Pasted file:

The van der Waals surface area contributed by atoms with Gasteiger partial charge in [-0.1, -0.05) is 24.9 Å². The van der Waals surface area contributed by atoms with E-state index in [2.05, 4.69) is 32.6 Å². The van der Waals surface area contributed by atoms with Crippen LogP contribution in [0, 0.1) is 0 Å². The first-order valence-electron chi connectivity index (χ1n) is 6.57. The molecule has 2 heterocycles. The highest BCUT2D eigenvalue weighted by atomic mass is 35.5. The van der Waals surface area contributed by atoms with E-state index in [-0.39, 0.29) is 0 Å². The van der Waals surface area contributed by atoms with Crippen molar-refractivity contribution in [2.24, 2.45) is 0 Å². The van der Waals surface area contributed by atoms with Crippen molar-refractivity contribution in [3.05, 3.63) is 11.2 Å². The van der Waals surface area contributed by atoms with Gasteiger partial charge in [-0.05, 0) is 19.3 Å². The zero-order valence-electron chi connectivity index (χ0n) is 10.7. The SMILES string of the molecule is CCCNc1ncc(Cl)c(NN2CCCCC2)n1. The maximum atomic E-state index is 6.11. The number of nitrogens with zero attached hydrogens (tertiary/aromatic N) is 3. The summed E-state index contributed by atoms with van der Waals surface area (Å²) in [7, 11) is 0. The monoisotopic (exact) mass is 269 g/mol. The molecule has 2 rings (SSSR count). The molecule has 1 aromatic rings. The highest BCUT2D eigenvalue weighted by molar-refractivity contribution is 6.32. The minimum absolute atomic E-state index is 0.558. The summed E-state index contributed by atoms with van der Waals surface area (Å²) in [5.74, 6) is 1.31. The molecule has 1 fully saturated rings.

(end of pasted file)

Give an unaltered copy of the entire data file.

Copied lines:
The van der Waals surface area contributed by atoms with Gasteiger partial charge in [-0.1, -0.05) is 24.9 Å². The van der Waals surface area contributed by atoms with E-state index in [2.05, 4.69) is 32.6 Å². The van der Waals surface area contributed by atoms with Crippen LogP contribution in [0, 0.1) is 0 Å². The first-order valence-electron chi connectivity index (χ1n) is 6.57. The molecule has 2 heterocycles. The highest BCUT2D eigenvalue weighted by atomic mass is 35.5. The van der Waals surface area contributed by atoms with E-state index in [-0.39, 0.29) is 0 Å². The van der Waals surface area contributed by atoms with Crippen molar-refractivity contribution in [2.24, 2.45) is 0 Å². The van der Waals surface area contributed by atoms with Crippen molar-refractivity contribution in [3.05, 3.63) is 11.2 Å². The van der Waals surface area contributed by atoms with Gasteiger partial charge in [-0.05, 0) is 19.3 Å². The zero-order valence-electron chi connectivity index (χ0n) is 10.7. The SMILES string of the molecule is CCCNc1ncc(Cl)c(NN2CCCCC2)n1. The maximum atomic E-state index is 6.11. The number of nitrogens with zero attached hydrogens (tertiary/aromatic N) is 3. The summed E-state index contributed by atoms with van der Waals surface area (Å²) in [7, 11) is 0. The monoisotopic (exact) mass is 269 g/mol. The molecule has 2 rings (SSSR count). The molecule has 1 aromatic rings. The highest BCUT2D eigenvalue weighted by molar-refractivity contribution is 6.32. The minimum absolute atomic E-state index is 0.558. The summed E-state index contributed by atoms with van der Waals surface area (Å²) in [5.74, 6) is 1.31. The molecule has 1 fully saturated rings.